One year ago, Executive Director James Grossman introduced the AHA Tuning project in the pages of Perspectives. This month, we feature six articles related to the project—four from project participants and two from historians who have been watching closely.
Also in this issue, Nicholas Sarantakes, who blogs at In the Service of Clio, offers suggestions for ways the AHA can address the jobs crisis, reacting to the “Plan B” and “Plan C” articles by James Grossman and Anthony Grafton from 2011.
Recently, we read an essay in the Nation on the role of university presidents as civic leaders that lamented the way in which the office had become, according to the author, more timid than in the past. “Was there truly a ‘golden age’ of engaged college and university presidents who ‘sculpted’ society?” asked the author, citing James B. Conant, Robert Hutchins, Kingman Brewster, and Clark Kerr as examples. But we wondered, how would these “golden age” presidents fare in today’s higher education environment?
Today’s guest blogger is Sarah Shurts, an AHA Tuning participant and assistant professor of history at Bergen Community College.
Comedian Joel McHale recently gave an interview where he mentioned that he had been a history major but had turned to acting because “it’s not like you can open a history shop!” While those of us whose passion for history became our profession might cringe at this, we also must acknowledge that many of our history majors do go on to professions that have nothing, on the surface, to do with history.
The number of Advanced Placement history tests taken by high school students reached an unprecedented level with the graduating class of 2012. According to the College Board, students in the graduating class of 2012 took 580,360 tests in the fields of European, U.S., and world history, and more than half of those tests (300,484 in all) received a passing score of 3 or higher (out of 5).
Humanists readily understand the “value” of what we teach, study, and write. We too often forget that this is less obvious to many of our neighbors, and have not developed a deep and wide advocacy movement to promote humanistic thinking and work. The AHA, like other scholarly societies, participates in Washington-based coalitions that offer a strong voice on Capitol Hill and relevant agencies, such as the National Archives, the Smithsonian, and even the State Department. But this is not enough at a time when politicians and business leaders across the country have sharply attacked humanistic and social science disciplines as not only frivolous (an old charge as pertaining to the humanities) but also a waste of taxpayers’ money and students’ time.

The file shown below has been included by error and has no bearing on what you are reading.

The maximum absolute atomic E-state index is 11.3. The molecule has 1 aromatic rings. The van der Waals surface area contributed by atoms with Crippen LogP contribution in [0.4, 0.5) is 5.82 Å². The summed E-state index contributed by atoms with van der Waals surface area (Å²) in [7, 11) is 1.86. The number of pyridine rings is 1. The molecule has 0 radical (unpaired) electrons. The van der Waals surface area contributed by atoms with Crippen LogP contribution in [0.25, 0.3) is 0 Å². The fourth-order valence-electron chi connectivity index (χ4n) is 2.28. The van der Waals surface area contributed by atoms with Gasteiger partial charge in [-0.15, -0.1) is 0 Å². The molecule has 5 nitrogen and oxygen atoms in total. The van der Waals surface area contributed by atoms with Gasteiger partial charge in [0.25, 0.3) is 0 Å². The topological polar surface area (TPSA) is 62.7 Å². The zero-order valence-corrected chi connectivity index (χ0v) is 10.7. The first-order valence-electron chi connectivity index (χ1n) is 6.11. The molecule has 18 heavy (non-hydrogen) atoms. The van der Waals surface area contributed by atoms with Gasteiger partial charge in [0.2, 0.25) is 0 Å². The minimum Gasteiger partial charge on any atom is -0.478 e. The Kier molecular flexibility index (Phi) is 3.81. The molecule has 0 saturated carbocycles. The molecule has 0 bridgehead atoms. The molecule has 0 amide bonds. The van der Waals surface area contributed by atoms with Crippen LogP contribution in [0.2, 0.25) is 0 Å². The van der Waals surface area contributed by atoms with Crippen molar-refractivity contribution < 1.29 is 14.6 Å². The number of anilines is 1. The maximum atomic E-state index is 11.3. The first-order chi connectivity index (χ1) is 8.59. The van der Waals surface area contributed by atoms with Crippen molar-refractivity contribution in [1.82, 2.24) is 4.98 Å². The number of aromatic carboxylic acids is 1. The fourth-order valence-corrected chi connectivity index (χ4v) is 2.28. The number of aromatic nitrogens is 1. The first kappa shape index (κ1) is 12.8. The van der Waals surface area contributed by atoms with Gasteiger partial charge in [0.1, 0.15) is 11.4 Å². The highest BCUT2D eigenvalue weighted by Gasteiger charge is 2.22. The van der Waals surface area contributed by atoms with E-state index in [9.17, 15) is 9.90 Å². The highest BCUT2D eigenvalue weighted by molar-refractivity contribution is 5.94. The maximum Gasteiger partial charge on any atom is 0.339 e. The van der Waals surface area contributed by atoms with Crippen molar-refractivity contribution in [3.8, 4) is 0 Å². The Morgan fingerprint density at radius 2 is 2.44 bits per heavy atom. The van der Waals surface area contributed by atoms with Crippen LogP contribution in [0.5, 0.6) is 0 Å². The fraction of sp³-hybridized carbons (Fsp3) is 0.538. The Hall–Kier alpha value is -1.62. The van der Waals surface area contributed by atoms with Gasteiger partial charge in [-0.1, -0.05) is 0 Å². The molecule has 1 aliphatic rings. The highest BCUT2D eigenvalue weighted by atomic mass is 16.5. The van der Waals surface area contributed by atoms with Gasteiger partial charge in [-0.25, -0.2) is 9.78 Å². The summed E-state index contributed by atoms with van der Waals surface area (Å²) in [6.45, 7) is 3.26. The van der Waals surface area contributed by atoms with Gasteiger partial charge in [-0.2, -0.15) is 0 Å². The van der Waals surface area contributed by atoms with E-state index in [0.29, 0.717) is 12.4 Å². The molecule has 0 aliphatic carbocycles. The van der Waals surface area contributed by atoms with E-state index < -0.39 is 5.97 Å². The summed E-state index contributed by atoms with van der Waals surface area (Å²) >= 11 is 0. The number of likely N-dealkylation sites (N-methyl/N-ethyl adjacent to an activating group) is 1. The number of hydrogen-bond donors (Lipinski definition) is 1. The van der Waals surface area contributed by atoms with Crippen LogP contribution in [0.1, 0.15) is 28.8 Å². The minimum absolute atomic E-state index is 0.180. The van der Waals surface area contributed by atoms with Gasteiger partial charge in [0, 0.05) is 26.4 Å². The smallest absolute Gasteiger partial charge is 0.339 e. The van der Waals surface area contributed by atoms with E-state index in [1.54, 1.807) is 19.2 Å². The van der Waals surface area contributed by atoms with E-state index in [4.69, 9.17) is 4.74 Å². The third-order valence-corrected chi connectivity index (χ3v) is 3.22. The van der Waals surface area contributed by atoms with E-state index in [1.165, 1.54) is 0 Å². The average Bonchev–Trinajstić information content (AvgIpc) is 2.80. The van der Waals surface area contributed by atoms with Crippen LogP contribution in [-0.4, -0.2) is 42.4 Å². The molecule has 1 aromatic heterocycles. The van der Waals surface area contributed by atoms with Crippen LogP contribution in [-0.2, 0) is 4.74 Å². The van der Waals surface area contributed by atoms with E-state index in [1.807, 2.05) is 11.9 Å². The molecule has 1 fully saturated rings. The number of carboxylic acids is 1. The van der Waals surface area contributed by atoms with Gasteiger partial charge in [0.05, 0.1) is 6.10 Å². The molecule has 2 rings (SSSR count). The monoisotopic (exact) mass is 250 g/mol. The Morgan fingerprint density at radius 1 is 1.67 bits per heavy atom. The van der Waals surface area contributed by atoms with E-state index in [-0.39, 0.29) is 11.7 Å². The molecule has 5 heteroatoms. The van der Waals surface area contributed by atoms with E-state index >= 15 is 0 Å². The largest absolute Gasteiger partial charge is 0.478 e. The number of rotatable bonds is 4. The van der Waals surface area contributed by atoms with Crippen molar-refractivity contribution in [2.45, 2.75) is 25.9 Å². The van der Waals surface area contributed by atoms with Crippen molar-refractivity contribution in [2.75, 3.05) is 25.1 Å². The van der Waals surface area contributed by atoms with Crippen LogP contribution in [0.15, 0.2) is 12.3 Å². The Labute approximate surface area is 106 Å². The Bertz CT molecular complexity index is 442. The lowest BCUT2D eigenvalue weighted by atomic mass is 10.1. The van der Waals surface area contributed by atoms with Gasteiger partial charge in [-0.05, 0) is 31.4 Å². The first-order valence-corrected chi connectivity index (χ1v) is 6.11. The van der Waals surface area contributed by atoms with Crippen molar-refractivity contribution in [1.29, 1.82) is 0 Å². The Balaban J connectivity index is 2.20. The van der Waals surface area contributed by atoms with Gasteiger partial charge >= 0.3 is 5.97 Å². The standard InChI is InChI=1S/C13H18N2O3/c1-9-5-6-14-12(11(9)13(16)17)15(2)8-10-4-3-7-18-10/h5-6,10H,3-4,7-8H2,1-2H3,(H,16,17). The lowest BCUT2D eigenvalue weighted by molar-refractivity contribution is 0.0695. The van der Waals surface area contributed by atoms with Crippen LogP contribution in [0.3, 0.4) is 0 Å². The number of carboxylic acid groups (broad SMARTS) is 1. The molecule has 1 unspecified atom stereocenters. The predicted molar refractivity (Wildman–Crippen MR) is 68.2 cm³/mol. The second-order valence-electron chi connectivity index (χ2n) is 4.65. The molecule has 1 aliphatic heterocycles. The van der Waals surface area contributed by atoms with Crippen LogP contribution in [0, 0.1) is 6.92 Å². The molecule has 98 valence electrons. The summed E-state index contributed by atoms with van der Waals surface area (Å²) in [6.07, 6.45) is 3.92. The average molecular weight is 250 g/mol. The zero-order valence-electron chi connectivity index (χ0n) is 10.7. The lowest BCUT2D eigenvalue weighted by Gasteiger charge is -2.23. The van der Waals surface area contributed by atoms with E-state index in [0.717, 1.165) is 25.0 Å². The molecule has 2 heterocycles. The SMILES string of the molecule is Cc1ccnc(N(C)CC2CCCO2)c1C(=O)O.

In the face of wintry weather in some states and a chilly political climate for the humanities in others, dozens of historians shared the warmth of professional community near the AHA offices in Capitol Hill earlier this month. Faculty members from across the country who are active in the AHA’s three-year Tuning Project convened from February 15–17 to share their expertise on issues that have been emerging on individual campuses, and to hone a broad, positive message about historical study for public audiences.
As some 2013 PhD graduates continue the hunt for jobs, administrators are looking at ways in which to reform graduate training in response to the competitive job market. Alexandra Lord recently published a call to action in the Chronicle about alternative career education in history PhD programs. In her piece, Lord argues “It’s time for professional organizations and faculty members who are genuinely interested in graduate-education reform to create a true and continuing dialogue with those of us who have left the academy.” This dialogue, Lord argues, should not be proscribed to short, one-hour conversations in department meetings about graduate-education reform, but should be considered a long-term discussion.